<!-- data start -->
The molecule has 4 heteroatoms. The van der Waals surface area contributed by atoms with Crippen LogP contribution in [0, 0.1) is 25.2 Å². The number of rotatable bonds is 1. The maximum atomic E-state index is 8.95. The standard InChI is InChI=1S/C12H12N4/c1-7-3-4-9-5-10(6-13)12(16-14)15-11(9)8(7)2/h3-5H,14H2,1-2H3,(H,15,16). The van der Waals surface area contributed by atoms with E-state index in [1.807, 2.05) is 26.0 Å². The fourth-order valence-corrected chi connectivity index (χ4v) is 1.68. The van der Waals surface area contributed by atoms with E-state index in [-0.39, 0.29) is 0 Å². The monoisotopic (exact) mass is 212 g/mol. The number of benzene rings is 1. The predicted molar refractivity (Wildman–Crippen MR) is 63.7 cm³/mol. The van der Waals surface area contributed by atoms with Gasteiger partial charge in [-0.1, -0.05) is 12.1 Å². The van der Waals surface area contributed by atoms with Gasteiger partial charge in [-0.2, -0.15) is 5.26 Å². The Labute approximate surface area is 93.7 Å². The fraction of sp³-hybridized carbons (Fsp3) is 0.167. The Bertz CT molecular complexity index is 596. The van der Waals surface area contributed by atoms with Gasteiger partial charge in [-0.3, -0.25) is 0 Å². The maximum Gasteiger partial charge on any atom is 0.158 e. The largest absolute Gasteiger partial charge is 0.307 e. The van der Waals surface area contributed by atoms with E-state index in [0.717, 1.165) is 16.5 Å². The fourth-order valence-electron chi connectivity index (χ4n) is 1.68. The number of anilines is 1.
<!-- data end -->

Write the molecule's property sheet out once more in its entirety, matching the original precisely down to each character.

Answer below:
The molecule has 4 heteroatoms. The van der Waals surface area contributed by atoms with Crippen LogP contribution in [0, 0.1) is 25.2 Å². The number of rotatable bonds is 1. The maximum atomic E-state index is 8.95. The standard InChI is InChI=1S/C12H12N4/c1-7-3-4-9-5-10(6-13)12(16-14)15-11(9)8(7)2/h3-5H,14H2,1-2H3,(H,15,16). The van der Waals surface area contributed by atoms with E-state index in [1.807, 2.05) is 26.0 Å². The fourth-order valence-corrected chi connectivity index (χ4v) is 1.68. The van der Waals surface area contributed by atoms with E-state index in [-0.39, 0.29) is 0 Å². The monoisotopic (exact) mass is 212 g/mol. The number of benzene rings is 1. The predicted molar refractivity (Wildman–Crippen MR) is 63.7 cm³/mol. The van der Waals surface area contributed by atoms with Gasteiger partial charge in [-0.1, -0.05) is 12.1 Å². The van der Waals surface area contributed by atoms with Gasteiger partial charge in [-0.2, -0.15) is 5.26 Å². The Labute approximate surface area is 93.7 Å². The fraction of sp³-hybridized carbons (Fsp3) is 0.167. The Bertz CT molecular complexity index is 596. The van der Waals surface area contributed by atoms with Gasteiger partial charge in [-0.3, -0.25) is 0 Å². The maximum Gasteiger partial charge on any atom is 0.158 e. The largest absolute Gasteiger partial charge is 0.307 e. The van der Waals surface area contributed by atoms with E-state index in [0.717, 1.165) is 16.5 Å². The fourth-order valence-electron chi connectivity index (χ4n) is 1.68. The number of anilines is 1.